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Monday, December 29, 2003
The "major combat" phase was over in six weeks, but the war in Iraq — from its tumultuous prelude to a still-active insurgency — was in the global spotlight throughout the year.
By an overwhelming margin, the U.S.-led invasion and occupation were voted the top story of 2003 in The Associated Press' annual survey of American editors and news directors. Even with voting ending the day before Saddam Hussein's capture, the Iraq story received first-place votes from 280 of the 287 AP newspaper and broadcast members who cast ballots.
The clear runner-up, with five first-place votes and most of the second-place votes, was the Columbia space-shuttle disaster, the explosion that killed seven astronauts during their descent Feb. 1.
This marked the second straight year that Iraq was judged the dominant story — the threat of war and demands for disarmament directed at Saddam ranked No. 1 in the poll for 2002.
Here are 2003's top 10 stories, as voted by AP members:
War in Iraq After months of ultimatums and military buildup, President Bush announced the start of the war against Iraq on March 19. U.S. and British forces quickly seized huge swaths of territory, and by April 7 much of Baghdad was overtaken. Bush declared major combat over on May 1, but shadowy insurgents killed more than 200 coalition soldiers in the often difficult occupation that followed. Saddam was captured Dec. 13.
Columbia disaster The shuttle crew's 16-day research mission ended 16 minutes short of touchdown on Feb. 1 when Columbia disintegrated into fiery debris over Texas. Investigators later said the cause was a chunk of foam insulation that broke off the fuel tank and pierced the left wing on launch day.
California recall Initially, it seemed a long shot perhaps suited to a Hollywood script. But Californians defied expectations by signing enough petitions to set up an attempt to recall unpopular Democratic Gov. Gray Davis, then — after a unique, 135-candidate race — ousted Davis on Oct. 7 and replaced him with Arnold Schwarzenegger, the Austrian-born bodybuilder turned action-film star.
SARS The first unsettling reports emerged from Asia in February of a new, unnamed disease. Within a few weeks, SARS was a household name. Cases of severe acute respiratory syndrome spread to more than 25 countries in North America, South America, Europe and Asia. About 8,000 people were infected; roughly 780 died, though health experts generally were pleased with efforts to control the outbreak.
Northeast blackout A computer malfunctioned at an Ohio utility Aug. 14, and North America's worst-ever blackout swiftly spread through eight states and part of Canada. Millions of people lost power, including all of New York City, Cleveland and Detroit.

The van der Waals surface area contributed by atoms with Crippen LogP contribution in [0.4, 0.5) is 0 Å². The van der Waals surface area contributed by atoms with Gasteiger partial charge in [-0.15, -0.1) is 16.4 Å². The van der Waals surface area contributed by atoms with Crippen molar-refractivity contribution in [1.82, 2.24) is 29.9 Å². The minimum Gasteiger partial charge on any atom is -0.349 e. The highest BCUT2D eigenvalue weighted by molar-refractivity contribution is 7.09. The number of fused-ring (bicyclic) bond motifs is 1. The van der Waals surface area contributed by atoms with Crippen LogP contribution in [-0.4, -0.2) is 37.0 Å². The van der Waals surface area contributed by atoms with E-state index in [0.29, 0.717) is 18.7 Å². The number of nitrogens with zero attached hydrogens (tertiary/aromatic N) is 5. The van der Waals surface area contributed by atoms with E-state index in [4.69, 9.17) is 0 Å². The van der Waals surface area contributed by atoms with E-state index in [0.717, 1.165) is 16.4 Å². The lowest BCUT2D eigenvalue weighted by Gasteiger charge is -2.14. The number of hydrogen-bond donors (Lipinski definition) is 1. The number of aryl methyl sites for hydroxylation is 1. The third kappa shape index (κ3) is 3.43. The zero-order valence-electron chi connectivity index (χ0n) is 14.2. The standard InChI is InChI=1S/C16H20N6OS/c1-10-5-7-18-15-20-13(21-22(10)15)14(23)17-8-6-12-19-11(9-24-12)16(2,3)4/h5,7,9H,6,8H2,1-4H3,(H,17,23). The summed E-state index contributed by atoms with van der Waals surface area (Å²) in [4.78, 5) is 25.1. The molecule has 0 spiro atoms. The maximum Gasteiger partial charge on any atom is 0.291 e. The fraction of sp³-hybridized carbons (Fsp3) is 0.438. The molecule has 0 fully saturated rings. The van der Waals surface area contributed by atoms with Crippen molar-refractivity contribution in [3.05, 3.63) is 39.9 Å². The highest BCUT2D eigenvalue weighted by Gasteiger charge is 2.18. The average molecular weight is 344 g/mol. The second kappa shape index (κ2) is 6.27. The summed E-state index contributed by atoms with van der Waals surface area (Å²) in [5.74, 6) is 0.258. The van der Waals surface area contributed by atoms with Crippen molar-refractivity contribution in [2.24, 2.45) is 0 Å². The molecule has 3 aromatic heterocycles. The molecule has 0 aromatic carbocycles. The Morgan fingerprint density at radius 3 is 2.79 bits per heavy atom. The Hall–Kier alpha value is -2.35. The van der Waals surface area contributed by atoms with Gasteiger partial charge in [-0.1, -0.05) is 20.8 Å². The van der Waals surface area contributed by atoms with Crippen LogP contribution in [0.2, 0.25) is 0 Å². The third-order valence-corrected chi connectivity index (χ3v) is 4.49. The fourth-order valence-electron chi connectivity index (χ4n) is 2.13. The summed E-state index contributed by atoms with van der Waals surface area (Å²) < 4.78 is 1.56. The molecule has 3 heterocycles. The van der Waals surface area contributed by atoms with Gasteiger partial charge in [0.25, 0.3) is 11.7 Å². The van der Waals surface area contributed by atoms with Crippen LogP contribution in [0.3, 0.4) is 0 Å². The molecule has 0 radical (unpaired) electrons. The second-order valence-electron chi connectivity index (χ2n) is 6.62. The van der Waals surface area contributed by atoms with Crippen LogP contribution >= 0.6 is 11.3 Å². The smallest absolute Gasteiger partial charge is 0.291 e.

Improving economy After a couple of trying years, the U.S. economy showed signs of revival — the Dow Jones industrials closed above 10,000 for the first time in 18 months; the third-quarter growth rate was 8.2 percent, the best performance in 19 years. But there was little headway in restoring more than 2 million lost manufacturing jobs, and projections of a record federal deficit kept rising through the year, to $500 billion.
California wildfires Raging wildfires across much of Southern California killed 22 people, scorched nearly 1 million acres and destroyed 4,800 homes and other buildings in October and early November — the most damaging wave of fires in state history.
Bush tax cut In May, Congress handed Bush a major victory by approving $330 billion in tax cuts through 2013 — the third-largest tax cut in history. The measure passed by only one vote in the Senate, after Republican leaders prodded some of their hesitant colleagues.
Elizabeth Smart Nine months after she was abducted from her bedroom in Salt Lake City, 15-year-old Elizabeth Smart was found in March in a nearby suburb in the company of a homeless couple who now face kidnapping and sexual-assault charges. By autumn, Elizabeth was back in school — and the subject of a made-for-TV movie.
Democrat campaign The field grew steadily to 10, then dropped back to nine, but poll leader Howard Dean, the former Vermont governor, became the focal point of the race for the party's presidential nomination. He won the endorsement of former Vice President Al Gore and became the target of choice for his Democratic rivals in debates and testy TV ads.
David Crary, The Associated Press
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